I don’t take it into consideration from the perspective of fame, but it’s always a consideration of how extremely talented the earlier cast members are, and that is a very high bar for any actor I consider. If they’re as talented as the earlier cast then that’s all that matters, because then it’s up to how it’s written and directed to handle the kind of experience the audience has with them and what that translates to.
Obviously, the younger cast members who’ve been on the show since Season 1 have grown up a lot! Have they generally grown into themselves as you would have expected? Is how you expect them to grow even something to generally consider when casting young actors?
I didn’t have any real expectations, but what I can reflect on now is that they have really stayed pretty authentic to who they were as their younger selves, which I think must be very hard to do when faced with all the circumstances the show has put them in. I also think that the show has been able to tap into the complexities of the incredible individuals they’ve become and that the audience can feel that without even knowing it. When I cast kids, I do consider how I think the experience of being on a set and playing certain roles might have on them, but we have to remember that this show was not expected to catapult anyone to what it has, so we wouldn’t have even known to consider if these kids were ready for it.
You have such an important role to play, setting kids on a path that really could change everything for them.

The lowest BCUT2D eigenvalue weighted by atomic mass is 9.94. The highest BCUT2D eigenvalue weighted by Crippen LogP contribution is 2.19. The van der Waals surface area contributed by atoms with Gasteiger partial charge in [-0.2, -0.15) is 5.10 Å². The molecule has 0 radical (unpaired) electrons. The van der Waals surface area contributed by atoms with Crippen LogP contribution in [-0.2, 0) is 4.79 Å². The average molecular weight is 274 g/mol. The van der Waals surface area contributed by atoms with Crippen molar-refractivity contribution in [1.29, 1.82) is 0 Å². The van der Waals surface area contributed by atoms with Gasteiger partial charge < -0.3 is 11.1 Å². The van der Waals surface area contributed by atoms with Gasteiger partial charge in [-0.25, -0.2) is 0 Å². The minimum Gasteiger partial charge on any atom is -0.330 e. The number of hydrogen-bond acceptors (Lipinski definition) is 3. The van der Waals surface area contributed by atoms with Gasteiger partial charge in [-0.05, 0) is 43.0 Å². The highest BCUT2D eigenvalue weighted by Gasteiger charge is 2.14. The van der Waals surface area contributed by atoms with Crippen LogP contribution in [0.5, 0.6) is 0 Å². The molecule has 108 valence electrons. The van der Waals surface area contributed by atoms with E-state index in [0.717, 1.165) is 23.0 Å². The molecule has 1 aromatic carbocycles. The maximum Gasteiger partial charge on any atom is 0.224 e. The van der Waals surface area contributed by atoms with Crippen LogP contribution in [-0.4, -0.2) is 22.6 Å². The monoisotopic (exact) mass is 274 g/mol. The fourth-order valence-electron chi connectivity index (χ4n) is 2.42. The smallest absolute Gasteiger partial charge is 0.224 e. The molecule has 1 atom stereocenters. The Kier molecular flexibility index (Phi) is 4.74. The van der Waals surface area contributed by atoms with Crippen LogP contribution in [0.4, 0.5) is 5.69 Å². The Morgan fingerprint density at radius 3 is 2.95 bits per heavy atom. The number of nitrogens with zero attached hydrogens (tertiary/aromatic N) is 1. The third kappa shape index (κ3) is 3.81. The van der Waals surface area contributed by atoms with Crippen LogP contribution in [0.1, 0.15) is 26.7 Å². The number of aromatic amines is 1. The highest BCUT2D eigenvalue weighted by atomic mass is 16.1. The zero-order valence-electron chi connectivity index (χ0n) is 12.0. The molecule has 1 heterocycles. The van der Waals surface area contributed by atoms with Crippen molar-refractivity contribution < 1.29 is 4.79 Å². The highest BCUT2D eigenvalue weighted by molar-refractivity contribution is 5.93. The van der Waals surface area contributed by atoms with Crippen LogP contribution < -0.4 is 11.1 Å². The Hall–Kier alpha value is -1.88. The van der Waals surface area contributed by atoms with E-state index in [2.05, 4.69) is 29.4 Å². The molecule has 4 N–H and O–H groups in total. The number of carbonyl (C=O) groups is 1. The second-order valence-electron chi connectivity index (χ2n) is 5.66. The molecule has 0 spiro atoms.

When casting iconic kid roles, like young Leia and young Luke in Obi-Wan Kenobi, for example, I definitely feel a sense of maternal angst about how the journey might affect the young actors and consider the support systems they have in place and how a production might also be a part of it. But ultimately you have to rely on the family structures that keep them all in a positive direction, as this is the career that the families have chosen together with their young actor. Families with professional kid actors really do sacrifice a lot to prioritize their talent and experience, and that is a very meaningful part of this journey.
When it comes to newer faces, how do you prefer to find them for a show like this? Do you have lists going all the time of potential actors?
I am constantly working on various projects which allow me to continuously be seeing new faces, but I’m also watching actors develop over the years, and I’m in very close contact with the Duffers outside of the show, so I randomly send them people who I meet without even knowing what they’re thinking yet for the next season. The Duffers get as excited as I do about actors, so even if they don’t end up on the series it definitely helps us stay in synch about the kinds of actors that we love for Stranger Things. And of course, I do old-fashioned auditioning when we finally have scripts and know the specific characters for that season. And I have a zillion lists that I go back to all the time.
When you first got the script for Season 4, what were some of your initial thoughts? Did any of the major twists take you by surprise?
Anytime I get a Stranger Things script I am excited and taken by surprise, but my initial thoughts are usually about how hard it’s going to be to find people as exciting/surprising/iconic/good as the already established ones! Next, I look for all the returning recurring guest star-type characters and start to worry about how busy they’ve all become and whether or not their schedules will be able to line up with ours, since there really are so many incredible guest stars on this series, who help give it its life, too. And then I just enjoy the story and see so many parallels to my own life as a mother and the lives of my own teenage sons, and I just love it.
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Featured image: STRANGER THINGS. (L to R) Joe Keery as Steve Harrington, Natalia Dyer as Nancy Wheeler, Maya Hawke as Robin Buckley, and Joseph Quinn as Eddie Munson in STRANGER THINGS. Cr. Courtesy of Netflix © 2022